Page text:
Last Sunday Before Lent ‘B’
February 11, 2024
In today’s First Reading Hosea speaks of God's desire to restore His relationship with His people, despite their unfaithfulness. In these verses, God promises to allure His people into the wilderness and speak tenderly to them, reminding them of their initial love and faithfulness. This passage highlights God's relentless pursuit of His people, even in the midst of their infidelity. It shows that God's love is not conditional and that He longs to reconcile with His people, offering them forgiveness and a fresh start. This passage emphasizes the depth of God's mercy and His desire to restore His covenant relationship with His people, despite their unfaithfulness.
In the Second Reading the Apostle Paul addresses the Corinthians, emphasizing the transformative power of the Gospel and the ministry of the New Covenant. Paul reminds Corinthians (and us) them that they are a letter of recommendation, written not with ink but with the Spirit of the living God, not on tablets of stone but on tablets of human hearts. They have become ministers of the New Covenant, not of the letter but of the Spirit; for the letter kills, but the Spirit gives life. The ministry of the New Covenant is characterized by the Spirit and brings righteousness. Paul concludes by affirming that God has made them competent ministers of the New Covenant, not by their own abilities, but through the sufficiency that comes from God.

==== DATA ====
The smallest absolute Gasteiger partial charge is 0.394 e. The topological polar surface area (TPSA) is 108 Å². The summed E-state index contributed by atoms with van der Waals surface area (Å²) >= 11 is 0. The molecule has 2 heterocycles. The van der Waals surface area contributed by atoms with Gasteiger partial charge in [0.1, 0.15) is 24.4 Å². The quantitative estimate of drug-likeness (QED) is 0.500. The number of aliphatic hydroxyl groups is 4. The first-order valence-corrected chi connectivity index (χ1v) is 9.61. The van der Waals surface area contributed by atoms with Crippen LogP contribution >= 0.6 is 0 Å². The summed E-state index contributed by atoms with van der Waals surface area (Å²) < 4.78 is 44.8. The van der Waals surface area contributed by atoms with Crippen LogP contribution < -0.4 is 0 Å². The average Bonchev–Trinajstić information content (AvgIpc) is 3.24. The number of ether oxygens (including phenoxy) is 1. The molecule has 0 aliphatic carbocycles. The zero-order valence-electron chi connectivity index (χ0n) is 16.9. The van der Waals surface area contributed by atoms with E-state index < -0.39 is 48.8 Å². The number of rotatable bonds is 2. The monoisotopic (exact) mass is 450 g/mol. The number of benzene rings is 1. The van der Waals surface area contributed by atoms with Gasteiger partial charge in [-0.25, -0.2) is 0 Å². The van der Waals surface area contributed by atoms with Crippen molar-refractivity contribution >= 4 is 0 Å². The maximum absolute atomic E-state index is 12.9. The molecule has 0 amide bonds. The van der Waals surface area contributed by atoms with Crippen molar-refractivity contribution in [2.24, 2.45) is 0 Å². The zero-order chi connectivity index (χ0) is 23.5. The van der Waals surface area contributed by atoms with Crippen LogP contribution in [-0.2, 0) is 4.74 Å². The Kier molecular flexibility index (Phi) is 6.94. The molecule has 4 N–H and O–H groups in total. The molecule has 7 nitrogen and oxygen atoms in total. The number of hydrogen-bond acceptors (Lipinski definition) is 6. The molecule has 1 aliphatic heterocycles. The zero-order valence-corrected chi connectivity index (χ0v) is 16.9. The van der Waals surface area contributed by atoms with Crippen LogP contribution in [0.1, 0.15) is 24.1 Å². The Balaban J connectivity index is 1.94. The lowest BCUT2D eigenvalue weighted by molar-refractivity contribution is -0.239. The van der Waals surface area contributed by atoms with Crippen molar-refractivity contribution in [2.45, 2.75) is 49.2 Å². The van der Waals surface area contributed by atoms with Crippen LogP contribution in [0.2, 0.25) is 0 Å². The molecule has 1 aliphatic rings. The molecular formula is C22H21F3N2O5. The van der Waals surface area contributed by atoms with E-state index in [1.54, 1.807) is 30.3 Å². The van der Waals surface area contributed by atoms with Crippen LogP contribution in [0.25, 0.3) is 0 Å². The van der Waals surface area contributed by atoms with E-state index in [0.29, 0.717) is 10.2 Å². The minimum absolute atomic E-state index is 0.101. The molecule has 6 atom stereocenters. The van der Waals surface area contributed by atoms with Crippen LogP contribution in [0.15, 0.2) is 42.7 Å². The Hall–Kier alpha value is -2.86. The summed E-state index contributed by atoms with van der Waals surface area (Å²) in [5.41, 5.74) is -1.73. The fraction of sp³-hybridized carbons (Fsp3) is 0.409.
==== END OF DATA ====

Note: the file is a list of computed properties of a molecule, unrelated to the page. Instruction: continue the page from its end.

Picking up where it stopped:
In the Gospel Jesus is questioned about fasting by the disciples of John the Baptist and the Pharisees. Jesus responds with three parables, illustrating the need for a new approach to spirituality and the coming of the Kingdom of God.
Jesus reminds us that our faith is not meant to be rigid or stagnant. It is a living and dynamic relationship with God, constantly growing and evolving. Just as new wine requires new wineskins, our faith requires openness and receptivity to the new things that God is doing in our lives and in the world. We are called to embrace the joy and celebration that comes with encountering Jesus. We are invited to be open to the newness and freshness of his teachings, allowing them to transform us from within. Like new wineskins, we must be flexible and adaptable, willing to let go of old ways of thinking and embrace the newness of God's grace.
As we reflect on this passage, let us ask ourselves: Are we open to the new wine that Jesus wants to pour into our lives? Are we willing to let go of old habits and attitudes that hinder our spiritual growth? Are we flexible and receptive to the movements of the Holy Spirit?
May this teaching of Jesus inspire us to be joyful disciples, always ready to receive the new wine of his love and grace. Let us pray for the grace to be open to the transforming power of his Word and to live our lives in joyful celebration of his presence among us.